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Does a subcontractor provide notice / list other companies it hires on a private preliminary notice?

CaliforniaPreliminary Notice

I am a subcontractor in California and I may hire another company to assist me with completing a job. When I send a Preliminary Notice to the head contractor (multiple tiers above me) - do I list the other company(ies) that I hire on the 4th page of the Private Preliminary Notice "SUBCONTRACTOR CLAIMANT'S NOTICE OF UNPAID COMPENSATION AND EMPLOYER PAYMENTS OWING TO LABORERS AND ENTITIES DESCRIBED IN Civil Code 8802 (B)" "The name(s) and address(es) of the laborer(s), as defined by Civil Code 8024, [and the express trust fund(s)] to whom compensation [and employer payments] are due and payable is/are:" **This is where I'd like to know if I should be listing a company(ies) and or individual(s) that I may hire?** I look forward to hearing back from someone with clarification on this. Thank you.

1 reply

Jun 7, 2019
Good question! California does not require a contractor or a subcontractor to list all of their subs or hired hands on their preliminary notices. However, listing some parties may be required though, in certain situations.

Specifically, if a subcontractor has hired laborers but has failed to make payment to them or has failed to make the appropriate contributions to an Employee Trust Fund at the time the preliminary notice is sent, that subcontractor must list the unpaid laborers and/or the name of the fund to which payments are due, as well as the addresses at which they can be reached.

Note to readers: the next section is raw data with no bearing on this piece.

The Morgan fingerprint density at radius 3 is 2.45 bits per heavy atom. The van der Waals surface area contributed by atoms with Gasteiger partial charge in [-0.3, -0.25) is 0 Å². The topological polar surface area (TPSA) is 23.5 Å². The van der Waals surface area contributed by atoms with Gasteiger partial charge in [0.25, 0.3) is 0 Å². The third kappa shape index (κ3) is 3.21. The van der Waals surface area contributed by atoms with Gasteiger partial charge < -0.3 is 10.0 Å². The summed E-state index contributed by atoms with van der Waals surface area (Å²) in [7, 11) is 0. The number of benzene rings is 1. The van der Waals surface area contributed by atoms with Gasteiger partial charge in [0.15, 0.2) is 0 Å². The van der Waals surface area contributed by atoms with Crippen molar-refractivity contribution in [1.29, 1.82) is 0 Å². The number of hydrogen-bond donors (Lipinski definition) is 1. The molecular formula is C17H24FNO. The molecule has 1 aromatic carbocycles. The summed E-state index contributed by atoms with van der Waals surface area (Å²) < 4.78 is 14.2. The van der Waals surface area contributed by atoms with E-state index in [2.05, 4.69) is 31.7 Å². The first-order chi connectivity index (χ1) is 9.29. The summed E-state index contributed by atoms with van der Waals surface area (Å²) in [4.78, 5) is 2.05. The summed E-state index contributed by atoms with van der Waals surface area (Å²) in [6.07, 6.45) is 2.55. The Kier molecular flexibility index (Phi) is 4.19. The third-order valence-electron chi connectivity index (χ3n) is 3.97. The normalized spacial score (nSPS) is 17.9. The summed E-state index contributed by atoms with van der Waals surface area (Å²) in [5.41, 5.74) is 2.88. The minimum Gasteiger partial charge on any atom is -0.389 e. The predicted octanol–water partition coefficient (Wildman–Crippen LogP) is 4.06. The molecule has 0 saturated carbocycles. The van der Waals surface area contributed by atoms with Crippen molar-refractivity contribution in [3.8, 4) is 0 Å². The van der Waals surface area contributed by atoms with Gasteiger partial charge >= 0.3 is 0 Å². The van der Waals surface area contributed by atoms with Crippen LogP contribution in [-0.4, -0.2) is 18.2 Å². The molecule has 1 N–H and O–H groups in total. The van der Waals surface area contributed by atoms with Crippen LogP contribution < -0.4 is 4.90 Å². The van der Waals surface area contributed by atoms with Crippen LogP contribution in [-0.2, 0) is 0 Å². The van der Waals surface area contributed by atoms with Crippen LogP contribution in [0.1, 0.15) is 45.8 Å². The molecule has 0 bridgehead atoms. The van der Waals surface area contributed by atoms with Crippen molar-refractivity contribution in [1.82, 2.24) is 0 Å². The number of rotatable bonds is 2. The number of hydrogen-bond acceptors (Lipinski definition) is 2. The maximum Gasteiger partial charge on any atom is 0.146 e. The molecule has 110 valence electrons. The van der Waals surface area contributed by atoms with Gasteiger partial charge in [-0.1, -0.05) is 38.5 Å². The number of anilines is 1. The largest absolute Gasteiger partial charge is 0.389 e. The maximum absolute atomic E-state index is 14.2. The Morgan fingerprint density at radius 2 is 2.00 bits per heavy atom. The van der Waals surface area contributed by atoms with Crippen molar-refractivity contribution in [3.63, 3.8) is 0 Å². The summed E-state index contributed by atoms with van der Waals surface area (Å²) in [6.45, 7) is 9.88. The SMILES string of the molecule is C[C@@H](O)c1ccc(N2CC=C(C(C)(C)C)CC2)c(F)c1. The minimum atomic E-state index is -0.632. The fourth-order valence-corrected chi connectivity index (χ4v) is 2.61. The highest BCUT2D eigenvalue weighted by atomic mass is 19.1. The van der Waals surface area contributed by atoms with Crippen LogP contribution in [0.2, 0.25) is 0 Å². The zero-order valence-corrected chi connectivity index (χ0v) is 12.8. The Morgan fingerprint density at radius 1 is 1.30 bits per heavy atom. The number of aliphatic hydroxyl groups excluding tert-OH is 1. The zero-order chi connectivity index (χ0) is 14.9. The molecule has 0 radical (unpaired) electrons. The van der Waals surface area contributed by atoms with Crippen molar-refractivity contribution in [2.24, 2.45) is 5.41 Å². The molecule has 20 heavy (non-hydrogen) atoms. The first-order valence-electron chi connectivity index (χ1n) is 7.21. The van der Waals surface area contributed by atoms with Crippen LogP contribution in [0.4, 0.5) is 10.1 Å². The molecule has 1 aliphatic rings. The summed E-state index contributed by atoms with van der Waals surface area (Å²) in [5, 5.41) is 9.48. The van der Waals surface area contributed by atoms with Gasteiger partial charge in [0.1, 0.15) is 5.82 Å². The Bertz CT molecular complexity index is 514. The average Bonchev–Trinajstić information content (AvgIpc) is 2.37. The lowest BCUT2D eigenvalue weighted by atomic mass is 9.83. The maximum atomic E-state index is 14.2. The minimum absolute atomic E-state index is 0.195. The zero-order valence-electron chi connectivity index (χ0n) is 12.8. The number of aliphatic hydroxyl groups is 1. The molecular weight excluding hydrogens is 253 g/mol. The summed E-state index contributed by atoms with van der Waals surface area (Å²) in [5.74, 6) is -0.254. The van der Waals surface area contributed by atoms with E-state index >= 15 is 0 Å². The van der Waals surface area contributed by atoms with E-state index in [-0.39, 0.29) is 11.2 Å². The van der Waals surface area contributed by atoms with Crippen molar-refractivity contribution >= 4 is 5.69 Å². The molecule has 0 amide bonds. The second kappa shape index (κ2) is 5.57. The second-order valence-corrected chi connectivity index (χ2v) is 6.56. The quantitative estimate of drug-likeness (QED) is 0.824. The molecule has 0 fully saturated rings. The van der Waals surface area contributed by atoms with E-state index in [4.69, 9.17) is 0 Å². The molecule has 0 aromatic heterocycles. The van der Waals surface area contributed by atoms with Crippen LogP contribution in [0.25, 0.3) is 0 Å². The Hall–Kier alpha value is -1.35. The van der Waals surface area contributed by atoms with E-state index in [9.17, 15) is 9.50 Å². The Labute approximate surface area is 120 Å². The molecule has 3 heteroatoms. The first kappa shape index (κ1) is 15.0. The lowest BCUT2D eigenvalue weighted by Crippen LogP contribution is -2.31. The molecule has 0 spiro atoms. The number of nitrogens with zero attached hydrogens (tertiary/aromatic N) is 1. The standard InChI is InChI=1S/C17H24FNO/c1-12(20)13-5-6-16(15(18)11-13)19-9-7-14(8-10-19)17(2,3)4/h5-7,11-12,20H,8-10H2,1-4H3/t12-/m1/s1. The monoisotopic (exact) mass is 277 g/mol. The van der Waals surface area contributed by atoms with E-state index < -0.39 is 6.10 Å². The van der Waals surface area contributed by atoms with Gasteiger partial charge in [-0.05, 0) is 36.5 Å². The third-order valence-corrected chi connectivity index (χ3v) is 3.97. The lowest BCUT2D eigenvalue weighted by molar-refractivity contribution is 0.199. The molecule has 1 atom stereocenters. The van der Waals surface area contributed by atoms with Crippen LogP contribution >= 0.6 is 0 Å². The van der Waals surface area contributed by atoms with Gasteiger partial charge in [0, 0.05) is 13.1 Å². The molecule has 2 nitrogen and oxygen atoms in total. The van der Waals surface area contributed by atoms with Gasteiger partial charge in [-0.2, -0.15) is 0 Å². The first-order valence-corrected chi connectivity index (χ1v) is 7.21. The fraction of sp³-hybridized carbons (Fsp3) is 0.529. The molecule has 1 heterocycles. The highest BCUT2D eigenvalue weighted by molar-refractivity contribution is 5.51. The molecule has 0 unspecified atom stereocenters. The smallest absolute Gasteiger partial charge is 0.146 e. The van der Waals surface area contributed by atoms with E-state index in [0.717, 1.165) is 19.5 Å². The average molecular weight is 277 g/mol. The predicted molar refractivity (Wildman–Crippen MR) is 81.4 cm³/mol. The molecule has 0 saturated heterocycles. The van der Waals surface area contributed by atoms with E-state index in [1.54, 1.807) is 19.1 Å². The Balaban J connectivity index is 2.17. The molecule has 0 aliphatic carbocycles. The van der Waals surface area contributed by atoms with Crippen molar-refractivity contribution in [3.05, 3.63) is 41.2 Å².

Of course, it's worth mentioning that informing a head contractor and/or the owner of any subs or laborers hired on the job is a great way to establish a collaborative project. When the contractor and owner are comfortable that they understand who all is providing work, they can confidently communicate and send payments down the payment chain.

For more information on California preliminary notices, these resources should be valuable:
(1) About California Preliminary 20-Day Notices | Levelset
(2) The Ultimate Guide to California’s 20-Day Preliminary Notice
(3) California Lien and Notice Overview, FAQs, and Statutes.
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